Battle of Chancellorsville
by Steve Haas
The period extending from the last part of December, 1862, to the end of
January 1863, saw the spirit of the main Federal army in the East, the Army of
the Potomac, at the lowest point that it would be in the entire war. At no
point would the army be closer to complete dissolution as an effective fighting
Beginning in late June, the army had suffered three major defeats and a Pyrrhic
victory that had sapped it of its strength. First there was the Seven Days'
campaign, of June 26 through July 1, where the army had been within sight of
its ultimate goal of the Rebel Capital of Richmond, under command of Major
General George B. McClellan only to be swept back into a tiny enclave abutting
the James River by the victorious Confederate army lead by the brilliant
General, Robert Edward Lee. Then, in August, another army, under the command of
General John Pope had been routed by the same Confederate army. In September
the Confederates and the Federals, again under the command of General
McClellan, had fought to a stalemate on the banks of Antietam Creek in the
worst fighting that any army had seen in the war up to this point. Then, in
December, under General Ambrose E. Burnside, the army had suffered a disastrous
defeat at the Battle of Fredericksburg, suffering over 12,000 casualties while
only being able to inflict 7,000 on the enemy.
This would have been enough to sap the spirit of any army, but there was worse.
While supplies of vegetables and beef piled up in supply depots to the rear of
the army, crooked commissary agents and a bloated bureaucracy ensured that the
supplies were not reaching the troops. Cases of dysentery were rising in an
army subsisting on salt pork and hard crackers, and soldiers were even dying of
scurvy, a disease that was known to be caused by dietary deficiency.
Lastly, the army was not being paid in anything resembling a regular schedule.
Hubert Dilger, captain of Battery I, 1st Ohio Light Artillery even wrote a
letter to President Lincoln complaining that his men had not been paid in seven
months. Not a man in General Burnside's Army could say that he had been paid on
It would not be surprising, then, that the rate of desertion was approaching
disastrous proportions. With the aid of Confederate sympathizers and their own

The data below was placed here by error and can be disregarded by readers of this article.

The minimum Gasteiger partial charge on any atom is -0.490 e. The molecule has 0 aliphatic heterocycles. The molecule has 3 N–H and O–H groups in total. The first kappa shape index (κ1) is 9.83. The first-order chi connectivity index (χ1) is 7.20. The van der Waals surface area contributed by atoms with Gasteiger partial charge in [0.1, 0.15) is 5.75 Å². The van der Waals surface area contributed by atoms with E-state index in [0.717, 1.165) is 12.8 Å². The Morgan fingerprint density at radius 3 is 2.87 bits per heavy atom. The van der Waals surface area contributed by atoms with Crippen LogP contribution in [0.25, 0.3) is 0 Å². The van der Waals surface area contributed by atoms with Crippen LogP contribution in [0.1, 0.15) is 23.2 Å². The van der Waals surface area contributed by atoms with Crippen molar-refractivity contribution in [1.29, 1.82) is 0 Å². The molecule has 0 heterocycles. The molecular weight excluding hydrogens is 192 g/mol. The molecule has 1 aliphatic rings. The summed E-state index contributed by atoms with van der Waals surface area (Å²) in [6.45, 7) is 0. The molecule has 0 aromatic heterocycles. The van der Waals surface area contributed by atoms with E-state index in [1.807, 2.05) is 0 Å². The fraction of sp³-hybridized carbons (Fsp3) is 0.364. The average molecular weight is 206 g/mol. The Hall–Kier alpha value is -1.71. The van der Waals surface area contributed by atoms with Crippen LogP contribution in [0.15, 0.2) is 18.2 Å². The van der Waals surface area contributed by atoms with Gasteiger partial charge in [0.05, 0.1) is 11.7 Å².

families, soldiers were being provided with clothes to sneak out of camps and
make their way home. One estimate has 10% of the army was in desertion or
absent without leave. 
The sad fact is, the officers were not taking care of their men. They were too
involved, themselves, with cabals and intrigues to remove the commander in
chief of the Army, Maj-Gen Ambrose E. Burnside, from his position, and replace
him with their favored candidate within the army. In return, General Burnside
was trying to remove virtually his entire Senior officer corps, for their
disloyalty to him.
Obviously this situation could not continue, if there was any hope of
maintaining a military presence in the East. On January 23, 1863, General
Burnside presented President Abraham Lincoln with an ultimatum; either accept
his General Order number 8, removing various Senior military commanders from
their position, or accept his resignation. On January 25, 1863, President
Lincoln accepted the resignation of General Burnside and appointed Major
General Joseph Hooker to the position of commander of the Army of the Potomac
of the United States.
General Hooker worked immediately to solve the worst problems of the army. He
first instituted a tighter control over entrance and exit to the army,
increasing the numbers of guards surrounding the army and moving them closer to
the army. He also instituted a system of furloughs, allowing 2 men in every
company to go home every month. This system was tied to the performance of the
regiment, so there was an incentive for the regiment to perform well. Suddenly
there was enough food in the camps, enough equipment and mail and pay were
coming on a regular basis. It doesn't take a whole lot to please a soldier, and
these changes, alone, completely changed the outlook of the soldiers towards
the army. By March of 1863, the desertion rate had dropped from 10% to less
General Hooker also made structural changes to his army. He abandoned the old
Grand Division system of organization, whereby two Corps were grouped under a
single Grand Division Commander, and made each Corps a separate unit. He
replaced most of the Corps commanders with new, more competent commanders. He
got rid of one sticky situation by transferring the IXth Corps, which was
associated with General Burnside, to Fort Monroe, on the James Peninsula. Most
of the other appointments were well received by the army, but one was to have a
large effect on the upcoming campaign.
General Hooker appointed Daniel Edward Sickles to the command of the III Corps.
In and of itself, this was not a major problem; while Sickles was a political
appointee, not a professional soldier, and his appointment raised eyebrows
among the rest of the command, General Sickles actually turned out to be a
pretty decent Corps commander.
However, his appointment rankled another officer, Major General Oliver O.
Howard, in command of a division of the II Corps. Howard pointed out that his
commission outdated Sickles' commission, and therefore, Howard should have a